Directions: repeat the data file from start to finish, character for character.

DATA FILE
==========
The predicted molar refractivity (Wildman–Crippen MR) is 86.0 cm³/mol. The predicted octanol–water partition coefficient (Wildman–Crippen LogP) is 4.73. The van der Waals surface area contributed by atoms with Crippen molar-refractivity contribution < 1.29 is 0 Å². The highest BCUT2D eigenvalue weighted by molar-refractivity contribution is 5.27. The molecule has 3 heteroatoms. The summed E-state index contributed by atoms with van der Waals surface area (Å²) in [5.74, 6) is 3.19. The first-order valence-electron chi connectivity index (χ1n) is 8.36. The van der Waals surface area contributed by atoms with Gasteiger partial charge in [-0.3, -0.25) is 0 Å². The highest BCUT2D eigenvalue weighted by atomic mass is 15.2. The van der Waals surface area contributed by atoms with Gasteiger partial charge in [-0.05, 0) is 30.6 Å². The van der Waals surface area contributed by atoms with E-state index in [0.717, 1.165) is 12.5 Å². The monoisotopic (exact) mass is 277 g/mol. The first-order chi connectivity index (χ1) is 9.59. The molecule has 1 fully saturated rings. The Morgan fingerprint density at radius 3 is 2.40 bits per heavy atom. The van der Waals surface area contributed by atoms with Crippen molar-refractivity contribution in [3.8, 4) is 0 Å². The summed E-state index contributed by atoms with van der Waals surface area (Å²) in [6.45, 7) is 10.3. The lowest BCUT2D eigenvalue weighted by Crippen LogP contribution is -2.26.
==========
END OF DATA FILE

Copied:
The predicted molar refractivity (Wildman–Crippen MR) is 86.0 cm³/mol. The predicted octanol–water partition coefficient (Wildman–Crippen LogP) is 4.73. The van der Waals surface area contributed by atoms with Crippen molar-refractivity contribution < 1.29 is 0 Å². The highest BCUT2D eigenvalue weighted by molar-refractivity contribution is 5.27. The molecule has 3 heteroatoms. The summed E-state index contributed by atoms with van der Waals surface area (Å²) in [5.74, 6) is 3.19. The first-order valence-electron chi connectivity index (χ1n) is 8.36. The van der Waals surface area contributed by atoms with Gasteiger partial charge in [-0.3, -0.25) is 0 Å². The highest BCUT2D eigenvalue weighted by atomic mass is 15.2. The van der Waals surface area contributed by atoms with Gasteiger partial charge in [-0.05, 0) is 30.6 Å². The van der Waals surface area contributed by atoms with E-state index in [0.717, 1.165) is 12.5 Å². The monoisotopic (exact) mass is 277 g/mol. The first-order chi connectivity index (χ1) is 9.59. The molecule has 1 fully saturated rings. The Morgan fingerprint density at radius 3 is 2.40 bits per heavy atom. The van der Waals surface area contributed by atoms with Crippen molar-refractivity contribution in [3.8, 4) is 0 Å². The summed E-state index contributed by atoms with van der Waals surface area (Å²) in [6.45, 7) is 10.3. The lowest BCUT2D eigenvalue weighted by Crippen LogP contribution is -2.26.